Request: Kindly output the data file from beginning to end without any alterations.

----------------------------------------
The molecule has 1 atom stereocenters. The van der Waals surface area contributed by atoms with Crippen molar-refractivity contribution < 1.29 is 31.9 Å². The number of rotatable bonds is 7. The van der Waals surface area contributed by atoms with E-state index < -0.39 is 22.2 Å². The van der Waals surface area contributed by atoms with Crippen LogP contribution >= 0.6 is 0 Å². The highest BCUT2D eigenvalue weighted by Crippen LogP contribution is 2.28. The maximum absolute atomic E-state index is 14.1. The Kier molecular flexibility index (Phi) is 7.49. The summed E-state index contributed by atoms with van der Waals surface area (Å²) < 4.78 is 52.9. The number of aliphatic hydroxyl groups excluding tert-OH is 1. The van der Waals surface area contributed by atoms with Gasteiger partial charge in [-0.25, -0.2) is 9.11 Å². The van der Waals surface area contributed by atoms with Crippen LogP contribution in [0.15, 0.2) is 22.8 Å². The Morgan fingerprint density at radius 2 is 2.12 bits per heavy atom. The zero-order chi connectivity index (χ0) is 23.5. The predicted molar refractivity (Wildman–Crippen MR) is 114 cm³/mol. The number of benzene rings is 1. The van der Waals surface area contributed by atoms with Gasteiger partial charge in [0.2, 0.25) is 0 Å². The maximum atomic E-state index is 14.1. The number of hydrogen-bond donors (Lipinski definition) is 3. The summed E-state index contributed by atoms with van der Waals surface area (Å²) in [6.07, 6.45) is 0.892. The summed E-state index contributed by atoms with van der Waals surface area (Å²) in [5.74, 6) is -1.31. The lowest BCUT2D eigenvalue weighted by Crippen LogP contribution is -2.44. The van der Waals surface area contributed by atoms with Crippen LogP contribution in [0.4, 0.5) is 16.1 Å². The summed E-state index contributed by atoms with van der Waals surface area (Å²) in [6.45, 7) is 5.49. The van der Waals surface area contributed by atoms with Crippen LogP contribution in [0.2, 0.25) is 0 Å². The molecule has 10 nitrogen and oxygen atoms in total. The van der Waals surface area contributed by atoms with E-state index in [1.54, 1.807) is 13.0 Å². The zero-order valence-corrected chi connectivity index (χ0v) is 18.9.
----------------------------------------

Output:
The molecule has 1 atom stereocenters. The van der Waals surface area contributed by atoms with Crippen molar-refractivity contribution < 1.29 is 31.9 Å². The number of rotatable bonds is 7. The van der Waals surface area contributed by atoms with E-state index < -0.39 is 22.2 Å². The van der Waals surface area contributed by atoms with Crippen LogP contribution >= 0.6 is 0 Å². The highest BCUT2D eigenvalue weighted by Crippen LogP contribution is 2.28. The maximum absolute atomic E-state index is 14.1. The Kier molecular flexibility index (Phi) is 7.49. The summed E-state index contributed by atoms with van der Waals surface area (Å²) < 4.78 is 52.9. The number of aliphatic hydroxyl groups excluding tert-OH is 1. The van der Waals surface area contributed by atoms with Gasteiger partial charge in [-0.25, -0.2) is 9.11 Å². The van der Waals surface area contributed by atoms with Crippen LogP contribution in [0.15, 0.2) is 22.8 Å². The Morgan fingerprint density at radius 2 is 2.12 bits per heavy atom. The zero-order chi connectivity index (χ0) is 23.5. The predicted molar refractivity (Wildman–Crippen MR) is 114 cm³/mol. The number of benzene rings is 1. The van der Waals surface area contributed by atoms with Gasteiger partial charge in [0.2, 0.25) is 0 Å². The maximum atomic E-state index is 14.1. The number of hydrogen-bond donors (Lipinski definition) is 3. The summed E-state index contributed by atoms with van der Waals surface area (Å²) in [6.07, 6.45) is 0.892. The summed E-state index contributed by atoms with van der Waals surface area (Å²) in [5.74, 6) is -1.31. The lowest BCUT2D eigenvalue weighted by Crippen LogP contribution is -2.44. The van der Waals surface area contributed by atoms with Crippen LogP contribution in [0.4, 0.5) is 16.1 Å². The summed E-state index contributed by atoms with van der Waals surface area (Å²) in [6.45, 7) is 5.49. The van der Waals surface area contributed by atoms with Crippen LogP contribution in [0.2, 0.25) is 0 Å². The molecule has 10 nitrogen and oxygen atoms in total. The van der Waals surface area contributed by atoms with E-state index in [1.54, 1.807) is 13.0 Å². The zero-order valence-corrected chi connectivity index (χ0v) is 18.9.